Types of Radio Receiver
Over the years, many different types of radio receiver have been designed.The different types of receiver have arisen out of the needs of the day and the technology available.
Early radio receivers had poor performance compared to those used today. Nowadays with advanced techniques like digital signal processing, and high performance semiconductors and other components, very high performance radios are commonplace.
Radio receiver applications
Todays there are many different applications for radio receivers. Everything from the more traditional broadcast radio receiver to professional communications receivers. In addition to this the explosion in cellular and wireless communications has meant that there are very many different radio receivers needed for different applications.
Each application has its own requirements and as a result, many different types of radio receiver are needed.
Some radio receiver types are much simpler than others, whereas some have higher levels of performance and are not confined by space as much.
In view of the huge difference in requirements and performance levels needed, many different types of radio can be seen these days.
Radio receiver types
Many of the different radio receiver types have been around for many years. The component technology, and in particular semiconductor technology has surged forwards enabling much higher levels of performance to be achieved in a much smaller space.
There is a number of different types of radio:
- Tuned radio frequency, TRF : This type of radio receiver was one of the first that was used. The very first radio receivers of this type simply consisted of a tuned circuit and a detector. Crystal sets were early forms of TRF radios. . . . . . . Read more about the How does a crystal radio work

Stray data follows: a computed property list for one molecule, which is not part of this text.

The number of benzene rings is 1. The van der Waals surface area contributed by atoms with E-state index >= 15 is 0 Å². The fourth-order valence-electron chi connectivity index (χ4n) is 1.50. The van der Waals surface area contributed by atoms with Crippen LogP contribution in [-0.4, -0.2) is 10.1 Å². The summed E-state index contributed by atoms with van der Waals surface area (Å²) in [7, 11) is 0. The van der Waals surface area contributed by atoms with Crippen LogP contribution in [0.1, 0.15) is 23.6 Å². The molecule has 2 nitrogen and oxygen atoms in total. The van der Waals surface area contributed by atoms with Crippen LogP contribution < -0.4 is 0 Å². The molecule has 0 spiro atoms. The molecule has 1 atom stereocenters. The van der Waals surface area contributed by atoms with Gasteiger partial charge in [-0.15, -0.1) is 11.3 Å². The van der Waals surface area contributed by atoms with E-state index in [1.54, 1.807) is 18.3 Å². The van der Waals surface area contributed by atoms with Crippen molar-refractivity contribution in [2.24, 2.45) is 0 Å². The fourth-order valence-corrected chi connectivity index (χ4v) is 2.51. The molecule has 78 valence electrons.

Later amplifiers were added to boost the signal level, both at the radio frequencies and audio frequencies. There were several problems with this form of receiver. The main one was the lack of selectivity. Gain / sensitivity was also an use. . . . . . Read more about the TRF Radio Receiver
- Regenerative receiver: The regenerative radio receiver significantly improved the levels of gain and selectivity obtainable. It used positive feedback and ran at the point just before oscillation occurred. In this way a significant multiplication in the level of "Q" of the tuned circuit was gained. Also major improvements in gain were obtained this way. . . . . . Read more about the Regen Radio Receiver
- Super regenerative receiver: The super regenerative radio receiver takes the concept of regeneration a stage further. Using a second lower frequency oscillation within the same stage, this second oscillation quenches or interrupts the oscillation of the main regeneration – typically at frequencies of around 25 kHz or so above the audio range. In this way the main regeneration can be run so that the stage is effectively in oscillation where it provides very much higher levels of gain. Using the second quench oscillation, the effects of running the stage in oscillation are not apparent to the listener, although it does emit spurious signals which can cause interference locally. Gain levels of over a million are not uncommon using this type of radio receiver. . . . . . Read more about the Super-Regenerative Radio Receiver
- Superheterodyne receiver: The superheterodyne form of radio receiver was developed to provide additional levels of selectivity. It uses the heterodyne or mixing process to convert signals done to a fixed intermediate frequency. Changing the frequency of the local oscillator effectively tunes the radio. . . . . . Read more about the Superheterodyne Radio Receiver
- Direct conversion receiver: This type of radio format converts the signal directly down to the baseband frequency. Initially it was used for AM, Morse (CW) and SSB transmissions, but now it is widely used for digital communications where IQ demodulators are used to take advantage of the variety of phase shift keying, PSK, and quadrature amplitude modulation, QAM signals.